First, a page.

Dealing drugs, stealing from neighbors, and stirring up trouble – while these were once typical activities for a group of young men in rural central Kenya, an unexpected wave of betterment has transformed them into guardians of the forest. Trading crime for Mother Nature, members of Muiru Youth Reform Group from the village of Weru in the lowlands of Tharaka Nithi County, Kenya report suspicious activities of logging to the village authorities.
Cutting down trees in Kenya is illegal, but that isn’t stopping many loggers. The Muiru group is helping to change that. Using cell phones, members alert each other about activities of timber brokers or their suspected plans to cut down trees. Setting a common ringtone, they text the village chief, who then sends a scout to investigate.
As a reward for these good deeds, the county government offers them the opportunity to sell seedlings in new reforestation areas. The group runs a tree nursery on the banks of river Naka, selling seedlings amounting to approximately 20,000 Kenyan shillings (around 200$) on a good business day. Aiming to increase the forest cover in Kenya from 7% to 10% by 2030, the Muiru group focuses their efforts on a green dream.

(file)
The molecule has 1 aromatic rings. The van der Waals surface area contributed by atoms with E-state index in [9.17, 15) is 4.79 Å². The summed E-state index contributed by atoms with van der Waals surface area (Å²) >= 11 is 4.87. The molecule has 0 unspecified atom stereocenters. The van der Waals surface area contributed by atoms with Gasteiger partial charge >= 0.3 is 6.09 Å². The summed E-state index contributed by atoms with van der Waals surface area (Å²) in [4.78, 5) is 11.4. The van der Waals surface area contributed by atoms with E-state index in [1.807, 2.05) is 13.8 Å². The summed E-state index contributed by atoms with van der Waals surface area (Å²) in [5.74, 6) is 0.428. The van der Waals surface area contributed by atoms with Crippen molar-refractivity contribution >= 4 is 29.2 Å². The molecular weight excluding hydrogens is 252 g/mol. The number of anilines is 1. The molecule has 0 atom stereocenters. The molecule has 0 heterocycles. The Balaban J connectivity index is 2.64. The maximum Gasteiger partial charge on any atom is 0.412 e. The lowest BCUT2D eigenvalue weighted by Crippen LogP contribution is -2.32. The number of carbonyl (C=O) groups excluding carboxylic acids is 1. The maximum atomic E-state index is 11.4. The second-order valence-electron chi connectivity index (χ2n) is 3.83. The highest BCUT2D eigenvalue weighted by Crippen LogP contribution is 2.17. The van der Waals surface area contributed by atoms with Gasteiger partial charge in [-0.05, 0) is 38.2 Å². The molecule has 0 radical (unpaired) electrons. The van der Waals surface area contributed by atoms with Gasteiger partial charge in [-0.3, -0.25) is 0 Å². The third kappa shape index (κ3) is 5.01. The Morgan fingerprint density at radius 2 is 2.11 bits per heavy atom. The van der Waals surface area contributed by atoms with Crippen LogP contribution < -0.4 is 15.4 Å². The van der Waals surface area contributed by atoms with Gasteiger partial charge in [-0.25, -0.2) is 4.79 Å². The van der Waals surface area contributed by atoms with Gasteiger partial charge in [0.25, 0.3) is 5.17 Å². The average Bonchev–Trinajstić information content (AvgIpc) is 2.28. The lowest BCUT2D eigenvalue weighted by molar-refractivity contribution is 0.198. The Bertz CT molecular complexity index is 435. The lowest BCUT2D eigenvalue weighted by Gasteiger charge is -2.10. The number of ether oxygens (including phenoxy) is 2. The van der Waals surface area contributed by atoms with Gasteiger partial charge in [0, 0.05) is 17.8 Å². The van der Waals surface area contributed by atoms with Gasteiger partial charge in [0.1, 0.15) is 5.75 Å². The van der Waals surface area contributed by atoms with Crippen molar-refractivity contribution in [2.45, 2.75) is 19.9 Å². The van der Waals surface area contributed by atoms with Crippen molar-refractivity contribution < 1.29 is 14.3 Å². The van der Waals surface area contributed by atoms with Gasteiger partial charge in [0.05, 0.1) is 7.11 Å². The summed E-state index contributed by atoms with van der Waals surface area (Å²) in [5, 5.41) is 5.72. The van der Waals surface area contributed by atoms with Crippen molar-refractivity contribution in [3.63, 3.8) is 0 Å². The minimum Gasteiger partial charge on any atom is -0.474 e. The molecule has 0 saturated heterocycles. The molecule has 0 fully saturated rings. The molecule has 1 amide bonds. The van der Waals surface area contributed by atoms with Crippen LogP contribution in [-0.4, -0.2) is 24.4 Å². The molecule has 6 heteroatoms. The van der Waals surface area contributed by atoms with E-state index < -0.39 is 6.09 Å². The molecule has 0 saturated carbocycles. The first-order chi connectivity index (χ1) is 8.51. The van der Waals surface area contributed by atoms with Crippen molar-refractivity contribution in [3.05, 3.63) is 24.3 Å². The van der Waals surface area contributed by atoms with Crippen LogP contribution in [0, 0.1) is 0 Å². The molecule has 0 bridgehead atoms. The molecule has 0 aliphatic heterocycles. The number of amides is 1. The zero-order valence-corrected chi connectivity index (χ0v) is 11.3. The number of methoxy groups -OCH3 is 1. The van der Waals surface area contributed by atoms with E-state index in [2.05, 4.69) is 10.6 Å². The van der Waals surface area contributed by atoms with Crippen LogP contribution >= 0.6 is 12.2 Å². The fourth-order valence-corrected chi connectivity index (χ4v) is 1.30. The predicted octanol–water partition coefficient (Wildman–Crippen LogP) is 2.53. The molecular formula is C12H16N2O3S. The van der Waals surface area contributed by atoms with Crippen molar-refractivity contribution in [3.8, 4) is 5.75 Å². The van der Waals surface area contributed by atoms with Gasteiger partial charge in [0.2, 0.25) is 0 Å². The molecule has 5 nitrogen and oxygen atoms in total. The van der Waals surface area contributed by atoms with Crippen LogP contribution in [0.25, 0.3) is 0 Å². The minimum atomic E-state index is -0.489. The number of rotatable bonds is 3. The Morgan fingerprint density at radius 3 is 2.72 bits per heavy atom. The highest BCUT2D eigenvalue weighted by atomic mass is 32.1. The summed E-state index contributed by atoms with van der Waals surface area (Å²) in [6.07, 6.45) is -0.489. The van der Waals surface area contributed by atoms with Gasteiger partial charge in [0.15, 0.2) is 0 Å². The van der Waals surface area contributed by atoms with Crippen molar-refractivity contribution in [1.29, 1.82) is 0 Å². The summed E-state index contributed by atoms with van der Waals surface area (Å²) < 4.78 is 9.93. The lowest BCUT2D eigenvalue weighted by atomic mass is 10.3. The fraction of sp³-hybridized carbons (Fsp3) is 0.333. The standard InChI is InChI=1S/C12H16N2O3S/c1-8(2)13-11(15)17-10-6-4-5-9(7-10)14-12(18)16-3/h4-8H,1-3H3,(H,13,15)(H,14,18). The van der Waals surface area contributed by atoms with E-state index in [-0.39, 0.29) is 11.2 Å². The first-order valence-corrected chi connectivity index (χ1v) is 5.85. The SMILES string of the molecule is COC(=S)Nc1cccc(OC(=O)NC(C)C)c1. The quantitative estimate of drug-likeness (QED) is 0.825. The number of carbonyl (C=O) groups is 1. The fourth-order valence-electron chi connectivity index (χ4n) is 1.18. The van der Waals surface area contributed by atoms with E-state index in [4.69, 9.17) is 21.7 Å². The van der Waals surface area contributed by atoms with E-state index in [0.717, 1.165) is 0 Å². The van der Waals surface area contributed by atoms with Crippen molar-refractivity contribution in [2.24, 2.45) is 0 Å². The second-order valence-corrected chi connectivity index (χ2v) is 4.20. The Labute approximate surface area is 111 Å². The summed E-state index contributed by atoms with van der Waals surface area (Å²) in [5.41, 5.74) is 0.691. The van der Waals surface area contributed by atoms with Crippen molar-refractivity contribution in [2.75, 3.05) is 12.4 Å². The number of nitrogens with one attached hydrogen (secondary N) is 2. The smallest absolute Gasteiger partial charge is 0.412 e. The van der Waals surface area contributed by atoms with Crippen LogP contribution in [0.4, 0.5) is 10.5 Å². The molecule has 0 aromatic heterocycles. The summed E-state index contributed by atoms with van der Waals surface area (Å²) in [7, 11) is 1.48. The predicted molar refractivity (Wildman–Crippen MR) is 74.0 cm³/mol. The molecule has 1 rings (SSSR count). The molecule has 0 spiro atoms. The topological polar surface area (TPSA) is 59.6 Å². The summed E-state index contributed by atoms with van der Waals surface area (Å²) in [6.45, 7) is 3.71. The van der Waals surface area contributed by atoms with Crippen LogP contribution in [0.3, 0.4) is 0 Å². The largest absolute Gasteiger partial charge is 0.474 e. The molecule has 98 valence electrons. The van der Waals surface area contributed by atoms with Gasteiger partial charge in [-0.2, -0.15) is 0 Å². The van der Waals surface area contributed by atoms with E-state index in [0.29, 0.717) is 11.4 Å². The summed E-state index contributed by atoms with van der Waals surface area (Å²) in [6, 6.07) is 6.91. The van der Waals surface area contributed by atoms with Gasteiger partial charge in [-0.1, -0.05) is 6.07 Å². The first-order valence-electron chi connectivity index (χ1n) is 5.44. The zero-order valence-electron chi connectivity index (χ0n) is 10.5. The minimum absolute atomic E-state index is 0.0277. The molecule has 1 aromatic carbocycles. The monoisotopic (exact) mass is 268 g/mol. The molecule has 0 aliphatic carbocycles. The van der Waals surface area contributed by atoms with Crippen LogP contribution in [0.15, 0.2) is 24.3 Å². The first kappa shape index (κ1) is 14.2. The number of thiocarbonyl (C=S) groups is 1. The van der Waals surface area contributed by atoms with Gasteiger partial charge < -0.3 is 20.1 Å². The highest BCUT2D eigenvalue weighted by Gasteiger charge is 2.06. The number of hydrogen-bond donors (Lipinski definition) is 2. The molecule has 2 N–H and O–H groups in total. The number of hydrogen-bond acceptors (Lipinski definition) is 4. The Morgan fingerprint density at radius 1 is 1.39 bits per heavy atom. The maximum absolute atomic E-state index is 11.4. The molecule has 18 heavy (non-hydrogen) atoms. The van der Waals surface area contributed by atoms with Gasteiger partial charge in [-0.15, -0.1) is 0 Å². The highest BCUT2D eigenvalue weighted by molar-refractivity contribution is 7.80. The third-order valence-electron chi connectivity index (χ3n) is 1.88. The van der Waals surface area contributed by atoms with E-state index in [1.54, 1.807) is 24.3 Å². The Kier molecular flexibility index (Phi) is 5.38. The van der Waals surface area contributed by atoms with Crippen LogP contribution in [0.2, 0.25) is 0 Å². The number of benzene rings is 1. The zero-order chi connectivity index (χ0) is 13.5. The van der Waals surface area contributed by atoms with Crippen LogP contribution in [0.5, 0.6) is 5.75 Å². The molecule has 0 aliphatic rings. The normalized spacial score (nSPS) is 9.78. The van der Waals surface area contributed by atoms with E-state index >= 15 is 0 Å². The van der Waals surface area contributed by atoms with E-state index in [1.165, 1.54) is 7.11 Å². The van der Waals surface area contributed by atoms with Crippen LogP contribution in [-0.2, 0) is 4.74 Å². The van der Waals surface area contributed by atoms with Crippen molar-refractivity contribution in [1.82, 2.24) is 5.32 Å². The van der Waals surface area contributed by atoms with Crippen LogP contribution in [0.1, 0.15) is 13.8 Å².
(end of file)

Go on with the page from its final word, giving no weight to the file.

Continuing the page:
As reported by Thomas Reuters Foundation, one youth said, “This is better than when I would hide from the authorities for days as a drug peddler. I now use the skills I learned when I was doing bad things to outsmart the timber cartels.”
These activities have brought hope to many people in the village, as well. Doreen Cianjoka, a widow in Weru, had lost her trees to con men. Promising to find a buyer for her wood, they chopped down trees from the farm, separated timber and took it away without paying.
Cianjoka said, “The last I saw of them was as they said goodbye from the lorry that came to carry away my trees. I am hoping our young men and the chief will help me track these bad people one day.”
Unfortunately, the Muiru group has received some complaints from local businesses. Unable to collect timber, shop owner Justin Wanyanya of Jasho furniture store was forced to lay off many of his employees. Strict vigilance by the Muiru group is not the sole factor for this shortage; city development has led to increased demands for timber for construction. And despite the anti-logging laws, big construction businesses are able to lay their hands on trucks full of timber.
Suffering defeat due to competition, small scale businessman like Wanyanya or chainsaw operator Stephen Gitonga are unhappy with the law. Not able to earn enough income from his alternative job as a motorbike taxi driver, Stephen’s told Reuters, “The law is not fair, because big timber businesses are still benefiting when they supply materials for building.”
Still, the anti-timber law is necessary if there’s any hope of preserving the woods. Due to excessive logging, the forest cover of Kenya had been rapidly shrinking since the 1980s, and with no regulation could disappear. And the Muiru group is helping make sure Kenya stays green for generations to come.